This information comparing Larrabee to Nvidia's GTX 285 was preliminary, and given to us by a company close to Intel and Nvidia. After posting, we received more information on what Larrabee could shape up to be from one of Intel's very close and large partners. The following information should be taken as "current-known" information, and may very well change when Intel ships Larrabee.
According to current known information, our source indicated that Larrabee may end up being quite a big chip--literally. In fact,we were informed that Larrabee may be close to 650mm square die, and to be produced at 45nm. "If those measurements are normalized to match Nvidia's GT200 core, then Larrabee would be roughly 971mm squared," said our source--hefty indeed. This is of course, an assumption that Intel will be producing Larrabee on a 45nm core.
Our source also indicated that Intel is looking to ship Larrabee two years later, putting us in summer of 2011. Of course, by that time, we will have GPUs that are 2 to 4 times faster than current GPUs from both AMD/ATI and Nvidia. However, at that time Larrabee may not be what it is today either.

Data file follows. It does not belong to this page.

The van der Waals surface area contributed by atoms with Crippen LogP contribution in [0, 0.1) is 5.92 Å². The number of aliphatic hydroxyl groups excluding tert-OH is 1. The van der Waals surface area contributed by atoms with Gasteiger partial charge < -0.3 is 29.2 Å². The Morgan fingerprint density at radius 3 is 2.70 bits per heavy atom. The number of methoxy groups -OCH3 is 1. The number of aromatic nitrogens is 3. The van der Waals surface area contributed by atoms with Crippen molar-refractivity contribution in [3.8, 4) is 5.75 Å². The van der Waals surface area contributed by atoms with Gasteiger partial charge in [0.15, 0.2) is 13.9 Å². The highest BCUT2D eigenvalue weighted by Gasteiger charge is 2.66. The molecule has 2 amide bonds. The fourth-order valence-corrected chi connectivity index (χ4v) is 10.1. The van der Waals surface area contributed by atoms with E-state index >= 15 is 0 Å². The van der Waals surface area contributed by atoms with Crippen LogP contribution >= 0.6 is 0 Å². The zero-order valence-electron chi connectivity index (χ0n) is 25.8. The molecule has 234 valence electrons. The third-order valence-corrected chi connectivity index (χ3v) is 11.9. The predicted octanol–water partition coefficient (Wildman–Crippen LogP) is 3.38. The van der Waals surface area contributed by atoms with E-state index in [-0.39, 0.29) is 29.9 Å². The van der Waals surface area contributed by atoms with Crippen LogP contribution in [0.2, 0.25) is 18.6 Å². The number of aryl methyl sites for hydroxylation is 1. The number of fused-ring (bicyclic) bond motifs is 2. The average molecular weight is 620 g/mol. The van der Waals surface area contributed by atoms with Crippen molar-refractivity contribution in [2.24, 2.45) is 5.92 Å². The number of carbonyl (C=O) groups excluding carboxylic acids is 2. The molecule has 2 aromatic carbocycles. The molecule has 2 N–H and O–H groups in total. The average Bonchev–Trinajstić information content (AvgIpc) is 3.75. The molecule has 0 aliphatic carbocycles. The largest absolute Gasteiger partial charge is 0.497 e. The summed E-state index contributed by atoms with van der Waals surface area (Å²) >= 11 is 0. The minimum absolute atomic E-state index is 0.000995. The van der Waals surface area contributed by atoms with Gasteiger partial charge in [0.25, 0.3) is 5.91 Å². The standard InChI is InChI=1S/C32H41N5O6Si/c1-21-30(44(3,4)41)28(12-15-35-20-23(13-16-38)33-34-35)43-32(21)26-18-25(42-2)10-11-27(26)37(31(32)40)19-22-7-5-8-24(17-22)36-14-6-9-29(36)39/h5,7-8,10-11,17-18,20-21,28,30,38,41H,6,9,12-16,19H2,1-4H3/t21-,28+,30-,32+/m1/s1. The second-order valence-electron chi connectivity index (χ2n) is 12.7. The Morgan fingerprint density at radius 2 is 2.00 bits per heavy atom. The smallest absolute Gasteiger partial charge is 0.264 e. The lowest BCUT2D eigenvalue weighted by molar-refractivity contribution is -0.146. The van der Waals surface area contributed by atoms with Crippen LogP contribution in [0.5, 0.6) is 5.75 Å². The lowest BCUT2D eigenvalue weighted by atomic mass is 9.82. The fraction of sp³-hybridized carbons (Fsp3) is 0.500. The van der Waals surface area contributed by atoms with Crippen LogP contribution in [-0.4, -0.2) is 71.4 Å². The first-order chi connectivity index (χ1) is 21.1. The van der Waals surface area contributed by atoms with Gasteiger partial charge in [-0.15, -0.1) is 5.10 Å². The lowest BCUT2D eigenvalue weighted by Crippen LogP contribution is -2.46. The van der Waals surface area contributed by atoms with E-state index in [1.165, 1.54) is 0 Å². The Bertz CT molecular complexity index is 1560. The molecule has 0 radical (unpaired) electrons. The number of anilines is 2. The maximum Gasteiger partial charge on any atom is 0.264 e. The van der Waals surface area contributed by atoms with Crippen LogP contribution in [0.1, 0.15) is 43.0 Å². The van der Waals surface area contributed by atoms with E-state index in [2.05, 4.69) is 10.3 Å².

One critical point we were told was that 1st and 2nd generation Larrabee GPUs will not be compatible with 3rd generation Larrabee. This is of course, highly speculative and very far out. According to the data, Intel's 3rd generation part will have an emulation mode for backwards compatibility. If this is true, then developers would have a hard time programming for Larrabee.
We contacted Intel for comment in regards to the above information. Intel denied that any of the above is true.
Despite the above red-flag, there's an assumption that Larrabee will have to be compliant with Microsoft's DirectX, which will make it compatible with any existing technology on the application level. Games and application would be programmed for DirectX and not coded at the GPU level. However, in a recent Intel Larrabee slide, Larrabee's rendering architecture was suggested to be a successor to DirectX, possibly replacing the DirectX standard.
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